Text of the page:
Send to

Choose Destination
See comment in PubMed Commons below
J Neurosci. 2010 Oct 27;30(43):14420-9. doi: 10.1523/JNEUROSCI.3025-10.2010.

Changes of meningeal excitability mediated by corticotrigeminal networks: a link for the endogenous modulation of migraine pain.

Author information

Department of Anesthesia, Critical Care, and Pain Medicine, Beth Israel Deaconess Medical Center and Harvard Medical School, Boston, Massachusetts 02215, USA.


Alterations in cortical excitability are implicated in the pathophysiology of migraine. However, the relationship between cortical spreading depression (CSD) and headache has not been fully elucidated. We aimed to identify the corticofugal networks that directly influence meningeal nociception in the brainstem trigeminocervical complex (Sp5C) of the rat. Cortical areas projecting to the brainstem were first identified by retrograde tracing from Sp5C areas that receive direct meningeal inputs. Anterograde tracers were then injected into these cortical areas to determine the precise pattern of descending axonal terminal fields in the Sp5C. Descending cortical projections to brainstem areas innervated by the ophthalmic branch of the trigeminal nerve originate contralaterally from insular (Ins) and primary somatosensory (S1) cortices and terminate in laminae I-II and III-V of the Sp5C, respectively. In another set of experiments, electrophysiological recordings were simultaneously performed in Ins, S1 or primary visual cortex (V1), and Sp5C neurons. KCl was microinjected into such cortical areas to test the effects of CSD on meningeal nociception. CSD initiated in Ins and S1 induced facilitation and inhibition of meningeal-evoked responses, respectively. CSD triggered in V1 affects differently Ins and S1 cortices, enhancing or inhibiting meningeal-evoked responses of Sp5C, without affecting cutaneous-evoked nociceptive responses. Our data suggest that "top-down" influences from lateralized areas within Ins and S1 selectively affect interoceptive (meningeal) over exteroceptive (cutaneous) nociceptive inputs onto Sp5C. Such corticofugal influences could contribute to the development of migraine pain in terms of both topographic localization and pain tuning during an attack.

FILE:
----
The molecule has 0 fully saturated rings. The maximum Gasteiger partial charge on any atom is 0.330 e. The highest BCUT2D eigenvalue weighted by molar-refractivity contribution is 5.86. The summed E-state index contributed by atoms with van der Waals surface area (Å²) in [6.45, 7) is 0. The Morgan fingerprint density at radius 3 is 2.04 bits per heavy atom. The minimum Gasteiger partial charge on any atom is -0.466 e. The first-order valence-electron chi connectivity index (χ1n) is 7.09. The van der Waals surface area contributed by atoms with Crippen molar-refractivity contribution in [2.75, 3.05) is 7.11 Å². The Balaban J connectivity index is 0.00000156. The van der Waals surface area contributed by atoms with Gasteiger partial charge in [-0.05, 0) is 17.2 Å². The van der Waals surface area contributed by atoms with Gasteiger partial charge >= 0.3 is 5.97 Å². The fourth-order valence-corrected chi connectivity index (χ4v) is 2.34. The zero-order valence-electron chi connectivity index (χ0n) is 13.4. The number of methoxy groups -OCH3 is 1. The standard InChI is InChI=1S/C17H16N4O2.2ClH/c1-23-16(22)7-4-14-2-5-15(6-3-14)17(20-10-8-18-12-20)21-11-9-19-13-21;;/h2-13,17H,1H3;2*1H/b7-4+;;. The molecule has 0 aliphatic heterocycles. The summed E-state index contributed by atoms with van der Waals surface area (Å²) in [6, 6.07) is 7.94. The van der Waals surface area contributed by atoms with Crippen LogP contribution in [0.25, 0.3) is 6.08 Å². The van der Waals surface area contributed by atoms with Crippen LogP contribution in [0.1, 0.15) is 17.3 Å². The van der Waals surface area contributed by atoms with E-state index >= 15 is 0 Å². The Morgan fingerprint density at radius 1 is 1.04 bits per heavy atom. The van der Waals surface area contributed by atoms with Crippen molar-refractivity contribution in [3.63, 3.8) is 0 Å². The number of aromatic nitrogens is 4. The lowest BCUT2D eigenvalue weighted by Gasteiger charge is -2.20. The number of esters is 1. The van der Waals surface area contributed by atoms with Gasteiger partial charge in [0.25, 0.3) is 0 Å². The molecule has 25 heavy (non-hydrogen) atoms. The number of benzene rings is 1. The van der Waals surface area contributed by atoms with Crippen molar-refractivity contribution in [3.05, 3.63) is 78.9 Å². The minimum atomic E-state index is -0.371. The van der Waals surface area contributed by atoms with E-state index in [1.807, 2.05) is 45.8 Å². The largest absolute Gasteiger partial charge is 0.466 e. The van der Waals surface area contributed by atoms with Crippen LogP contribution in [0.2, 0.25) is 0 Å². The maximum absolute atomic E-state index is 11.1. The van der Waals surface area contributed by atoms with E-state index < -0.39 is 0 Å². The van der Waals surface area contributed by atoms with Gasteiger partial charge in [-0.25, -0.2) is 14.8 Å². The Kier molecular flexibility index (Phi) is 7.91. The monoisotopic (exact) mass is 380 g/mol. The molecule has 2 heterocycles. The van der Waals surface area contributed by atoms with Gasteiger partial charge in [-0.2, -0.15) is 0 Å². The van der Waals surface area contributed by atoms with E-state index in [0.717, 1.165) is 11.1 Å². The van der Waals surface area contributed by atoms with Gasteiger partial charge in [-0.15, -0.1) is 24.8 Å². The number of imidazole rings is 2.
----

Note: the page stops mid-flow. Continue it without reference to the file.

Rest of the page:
[Indexed for MEDLINE]
Free full text
PubMed Commons home

PubMed Commons

How to join PubMed Commons

    Supplemental Content

    Full text links

    Icon for HighWire
    Loading ...
    Support Center